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Google Now, Siri
Google Now, Siri's Rival, Invades Her Home Turf

By Barry Levine
April 29, 2013 2:03PM

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Google Now provides the weather at a day's beginning, issues reminders of your next appointment, and offers the best route to work, given the day's traffic. The voice-based intelligent assistant can also provide updates for a news story you've been following, or remind you when to leave to catch that plane. Google Now has been released for Apple's iOS platform.
 



iPhone and iPad users, you now have competing intelligent personal assistants fighting for your attention. On Monday, Google announced it was releasing its Google Now personal assistant for those two Apple devices as part of its updated Google Search app, thus giving Siri a run for her money.

In a posting on its corporate blog, Google said that "Google Now is about giving you just the right information at just the right time." The idea behind Google Now, the tech giant said, is that "there's no digging required: cards appear at the moment you need them most -- and the more you use Google Now, the more you get out of it."

Google Now is available as part of the Google search app, which will accept voice control. Voice search was added last October.

Knowledge Graph

Also in October, Google added integration with Knowledge Graph, which provides contextual knowledge that is intended to provide knowledge about a subject, rather than just returning words that match the words sought. The Knowledge Graph helps support natural language queries, so that, for instance, asking Google if you need an umbrella results in a weather report being shown.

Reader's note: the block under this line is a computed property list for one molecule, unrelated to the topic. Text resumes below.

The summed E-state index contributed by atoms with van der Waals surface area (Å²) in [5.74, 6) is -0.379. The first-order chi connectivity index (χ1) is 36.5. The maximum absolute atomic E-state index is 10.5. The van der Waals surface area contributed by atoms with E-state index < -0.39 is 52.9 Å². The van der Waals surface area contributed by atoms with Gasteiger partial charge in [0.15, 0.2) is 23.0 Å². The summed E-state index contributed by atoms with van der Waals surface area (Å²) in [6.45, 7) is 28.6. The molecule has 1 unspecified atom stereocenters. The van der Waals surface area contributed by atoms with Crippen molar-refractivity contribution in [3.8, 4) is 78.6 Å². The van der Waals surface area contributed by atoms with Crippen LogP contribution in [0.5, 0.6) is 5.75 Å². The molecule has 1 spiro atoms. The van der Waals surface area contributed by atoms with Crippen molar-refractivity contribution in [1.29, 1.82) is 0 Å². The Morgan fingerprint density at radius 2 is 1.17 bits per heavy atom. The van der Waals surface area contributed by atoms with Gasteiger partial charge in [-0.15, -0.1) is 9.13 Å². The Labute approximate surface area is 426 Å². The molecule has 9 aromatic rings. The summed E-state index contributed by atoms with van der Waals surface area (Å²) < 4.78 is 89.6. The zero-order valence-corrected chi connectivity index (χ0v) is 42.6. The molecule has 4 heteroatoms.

The Android version of Google Now, by contrast, is integrated into that operating system. Google Now provides the weather at a day's beginning, issues reminders of your next appointment, and offers the best route to work, given the day's traffic. The app can also provide updates for a news story you've been following, or remind you when to leave to catch that plane.

In addition to informational cards that are presented when you need them in Google Now, the Search app will respond to voice commands, providing a parallel to Siri's answer-bot side. A user taps the microphone icon and speaks the questions, which are answered back. For example, "Show me nearby pizza places" provides a map of nearby restaurants with directions, phone numbers, ratings and hours. The updated Search app, which requires iOS 5 or later, comes with a brief tutorial about Google Now.

With Jelly Bean

In June of last year, Google released its Android 4.1 Jelly Bean OS, which included the new Google Now service. It utilizes a user's search and location history, calendar and other trails of information to know, for instance, what a user's normal commute is, if you're at a particular restaurant where it can recommend some dishes, or places to check out further down the street you're on.

Apple's Siri was introduced with the iPhone 4S in 2011. While Siri was a sensation when it first appeared, the bloom is somewhat off that rose as other intelligent voice apps have appeared.

Earlier this month, for instance, Burlington, Mass.-based Nuance Communications unveiled "conversational ads" in a move that could be dubbed Siri Goes to Madison Avenue. After an ad appears on a mobile device, it speaks to the user, inviting a response. The user can speak a reply, which can generate a response or result in an action by the ad.
 

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